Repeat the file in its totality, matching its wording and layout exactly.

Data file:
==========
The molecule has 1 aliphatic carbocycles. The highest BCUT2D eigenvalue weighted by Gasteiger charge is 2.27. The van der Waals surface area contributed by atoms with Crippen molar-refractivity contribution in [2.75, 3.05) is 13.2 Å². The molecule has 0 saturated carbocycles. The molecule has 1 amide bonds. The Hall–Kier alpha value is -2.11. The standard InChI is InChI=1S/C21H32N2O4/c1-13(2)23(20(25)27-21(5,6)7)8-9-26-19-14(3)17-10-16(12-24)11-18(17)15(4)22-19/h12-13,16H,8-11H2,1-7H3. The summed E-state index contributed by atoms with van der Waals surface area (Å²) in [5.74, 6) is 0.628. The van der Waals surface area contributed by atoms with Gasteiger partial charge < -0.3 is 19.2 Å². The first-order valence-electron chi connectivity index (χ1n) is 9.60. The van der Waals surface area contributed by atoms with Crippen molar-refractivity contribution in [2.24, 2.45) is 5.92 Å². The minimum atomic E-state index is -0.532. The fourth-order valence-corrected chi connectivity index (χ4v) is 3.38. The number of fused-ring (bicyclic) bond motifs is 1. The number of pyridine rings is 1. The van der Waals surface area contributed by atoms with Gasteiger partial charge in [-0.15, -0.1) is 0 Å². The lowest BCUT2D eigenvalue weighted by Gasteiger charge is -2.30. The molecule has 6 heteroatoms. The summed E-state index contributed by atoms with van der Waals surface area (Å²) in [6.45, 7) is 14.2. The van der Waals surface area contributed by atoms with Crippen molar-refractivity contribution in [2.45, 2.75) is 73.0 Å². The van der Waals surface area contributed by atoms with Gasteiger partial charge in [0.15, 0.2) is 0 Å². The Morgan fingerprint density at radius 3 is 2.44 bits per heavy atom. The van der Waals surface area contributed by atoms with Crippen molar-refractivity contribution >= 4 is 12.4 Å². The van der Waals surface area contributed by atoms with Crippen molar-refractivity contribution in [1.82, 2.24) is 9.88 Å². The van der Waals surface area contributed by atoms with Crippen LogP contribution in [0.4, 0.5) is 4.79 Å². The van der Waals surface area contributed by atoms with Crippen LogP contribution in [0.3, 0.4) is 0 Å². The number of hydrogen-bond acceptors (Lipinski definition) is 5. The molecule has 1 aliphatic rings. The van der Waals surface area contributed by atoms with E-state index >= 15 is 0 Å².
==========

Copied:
The molecule has 1 aliphatic carbocycles. The highest BCUT2D eigenvalue weighted by Gasteiger charge is 2.27. The van der Waals surface area contributed by atoms with Crippen molar-refractivity contribution in [2.75, 3.05) is 13.2 Å². The molecule has 0 saturated carbocycles. The molecule has 1 amide bonds. The Hall–Kier alpha value is -2.11. The standard InChI is InChI=1S/C21H32N2O4/c1-13(2)23(20(25)27-21(5,6)7)8-9-26-19-14(3)17-10-16(12-24)11-18(17)15(4)22-19/h12-13,16H,8-11H2,1-7H3. The summed E-state index contributed by atoms with van der Waals surface area (Å²) in [5.74, 6) is 0.628. The van der Waals surface area contributed by atoms with Gasteiger partial charge < -0.3 is 19.2 Å². The first-order valence-electron chi connectivity index (χ1n) is 9.60. The van der Waals surface area contributed by atoms with Crippen molar-refractivity contribution in [2.24, 2.45) is 5.92 Å². The minimum atomic E-state index is -0.532. The fourth-order valence-corrected chi connectivity index (χ4v) is 3.38. The number of fused-ring (bicyclic) bond motifs is 1. The number of pyridine rings is 1. The van der Waals surface area contributed by atoms with Gasteiger partial charge in [-0.15, -0.1) is 0 Å². The lowest BCUT2D eigenvalue weighted by Gasteiger charge is -2.30. The molecule has 6 heteroatoms. The summed E-state index contributed by atoms with van der Waals surface area (Å²) in [6.45, 7) is 14.2. The van der Waals surface area contributed by atoms with Crippen molar-refractivity contribution in [2.45, 2.75) is 73.0 Å². The van der Waals surface area contributed by atoms with Gasteiger partial charge in [0.15, 0.2) is 0 Å². The Morgan fingerprint density at radius 3 is 2.44 bits per heavy atom. The van der Waals surface area contributed by atoms with Crippen molar-refractivity contribution >= 4 is 12.4 Å². The van der Waals surface area contributed by atoms with Crippen molar-refractivity contribution in [1.82, 2.24) is 9.88 Å². The van der Waals surface area contributed by atoms with Crippen LogP contribution in [0.4, 0.5) is 4.79 Å². The van der Waals surface area contributed by atoms with Crippen LogP contribution in [0.3, 0.4) is 0 Å². The number of hydrogen-bond acceptors (Lipinski definition) is 5. The molecule has 1 aliphatic rings. The van der Waals surface area contributed by atoms with E-state index >= 15 is 0 Å².